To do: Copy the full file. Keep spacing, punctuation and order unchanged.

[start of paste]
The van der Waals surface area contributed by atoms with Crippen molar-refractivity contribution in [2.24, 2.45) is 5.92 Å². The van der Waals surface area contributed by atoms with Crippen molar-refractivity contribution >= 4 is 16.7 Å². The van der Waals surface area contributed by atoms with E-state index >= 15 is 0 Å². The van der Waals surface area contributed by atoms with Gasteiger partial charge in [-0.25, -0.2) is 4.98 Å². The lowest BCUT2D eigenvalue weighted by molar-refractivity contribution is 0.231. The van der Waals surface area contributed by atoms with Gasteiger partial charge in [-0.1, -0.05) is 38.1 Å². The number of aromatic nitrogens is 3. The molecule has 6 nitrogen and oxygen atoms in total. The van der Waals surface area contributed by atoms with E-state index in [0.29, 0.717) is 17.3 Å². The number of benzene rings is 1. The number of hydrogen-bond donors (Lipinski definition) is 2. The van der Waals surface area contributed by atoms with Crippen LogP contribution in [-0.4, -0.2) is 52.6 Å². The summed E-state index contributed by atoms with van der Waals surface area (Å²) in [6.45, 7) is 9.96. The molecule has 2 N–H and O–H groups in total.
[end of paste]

The van der Waals surface area contributed by atoms with Crippen molar-refractivity contribution in [2.24, 2.45) is 5.92 Å². The van der Waals surface area contributed by atoms with Crippen molar-refractivity contribution >= 4 is 16.7 Å². The van der Waals surface area contributed by atoms with E-state index >= 15 is 0 Å². The van der Waals surface area contributed by atoms with Gasteiger partial charge in [-0.25, -0.2) is 4.98 Å². The lowest BCUT2D eigenvalue weighted by molar-refractivity contribution is 0.231. The van der Waals surface area contributed by atoms with Gasteiger partial charge in [-0.1, -0.05) is 38.1 Å². The number of aromatic nitrogens is 3. The molecule has 6 nitrogen and oxygen atoms in total. The van der Waals surface area contributed by atoms with E-state index in [0.29, 0.717) is 17.3 Å². The number of benzene rings is 1. The number of hydrogen-bond donors (Lipinski definition) is 2. The van der Waals surface area contributed by atoms with Crippen LogP contribution in [-0.4, -0.2) is 52.6 Å². The summed E-state index contributed by atoms with van der Waals surface area (Å²) in [6.45, 7) is 9.96. The molecule has 2 N–H and O–H groups in total.